What we witnessed, in the first 45 minutes at least, was a masterclass from England that coincided with a shitefest from Spain. Marcus Rashford found Raheem Sterling at the edge of the area with only David de Gea to beat and the Manchester City forward finished aplomb with a belter that left the Manchester United goalie flat footed. This was followed by a lovely Rashford goal that came to fruition from a lovely Harry Kane pass. De Gea again was found wanting as his Man Utd teammate dispatched the ball past him with consummate ease. Two goals became three when Ross Barkley’s dink over the top to Kane was laid on a platter for Sterling to allow him score his second of the night and put England three goals up in Andalusia. The home crowd were certainly stunned as you’d expect but I can’t take anything from what was a brilliant England team performance.

The second half saw Spain go for broke and who would blame them? Losing 3-0 at home wasn’t going to go down well with the Spanish faithful, so the boss summoned the red hot Paco Alcacer and Dani Ceballos to contribute to an attack that was barraging England. Gareth Southgate’s response was to bring on Kyle Walker and switch to a back three. I wasn’t really convinced by Walker playing as a center back in the World Cup but my only managerial experience is at Football Manager level, so I can’t really question a man that finished in fourth place in the World Cup, can I?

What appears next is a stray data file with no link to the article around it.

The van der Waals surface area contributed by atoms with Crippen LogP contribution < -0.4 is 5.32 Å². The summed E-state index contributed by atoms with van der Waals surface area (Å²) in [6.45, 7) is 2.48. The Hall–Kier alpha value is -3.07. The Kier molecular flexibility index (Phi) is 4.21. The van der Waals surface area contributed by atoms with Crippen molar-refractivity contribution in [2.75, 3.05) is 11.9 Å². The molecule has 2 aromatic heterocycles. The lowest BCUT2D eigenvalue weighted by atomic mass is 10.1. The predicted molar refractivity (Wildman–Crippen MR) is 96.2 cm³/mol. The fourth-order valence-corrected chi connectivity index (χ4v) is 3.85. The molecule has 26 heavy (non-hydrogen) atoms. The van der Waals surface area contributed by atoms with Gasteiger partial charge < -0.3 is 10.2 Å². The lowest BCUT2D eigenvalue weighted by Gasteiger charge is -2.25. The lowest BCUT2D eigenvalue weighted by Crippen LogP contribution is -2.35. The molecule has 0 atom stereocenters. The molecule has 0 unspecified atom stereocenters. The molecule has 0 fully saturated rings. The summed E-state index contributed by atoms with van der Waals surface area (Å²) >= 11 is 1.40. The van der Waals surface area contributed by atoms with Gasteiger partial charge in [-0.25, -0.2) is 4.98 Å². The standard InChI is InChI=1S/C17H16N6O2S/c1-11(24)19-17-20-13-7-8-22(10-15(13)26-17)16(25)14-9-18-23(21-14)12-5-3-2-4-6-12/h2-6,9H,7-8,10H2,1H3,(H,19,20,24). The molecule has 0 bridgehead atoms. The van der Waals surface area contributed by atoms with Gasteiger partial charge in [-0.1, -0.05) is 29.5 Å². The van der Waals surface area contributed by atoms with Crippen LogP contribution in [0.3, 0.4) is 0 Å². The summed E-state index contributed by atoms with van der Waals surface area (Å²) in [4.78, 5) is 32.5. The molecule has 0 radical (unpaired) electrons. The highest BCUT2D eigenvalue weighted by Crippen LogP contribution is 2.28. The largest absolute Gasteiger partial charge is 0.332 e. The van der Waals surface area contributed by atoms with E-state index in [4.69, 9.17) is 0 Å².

Anyways, Alcacer reacted well to a beautiful Marco Asensio inswinger and Jordan Pickford couldn’t do anything to save such a lovely header. It was just 3-1 and certainly not enough. The onslaught from the home side continued that English lads put up a valiant show at the back. Finally, they cracked in the 97th minute from a Sergio Ramos header, but it was also the last moment of the game as the Polish ref blew his whistle afterwards. A largely entertaining game in every sense of the word.

This result put England with two points behind Spain, and it’s now evident that Croatia holds the key to the destiny of that group. Luka Modric’s army have two games left – against Spain and England, and if they win both, they will finish the group in an astonishing seven points, above Spain that has six and England with four. However, if Spain manages to get a draw against Croatia, they will relegate them to League B and earn a place in the semifinals.

No pressure lads.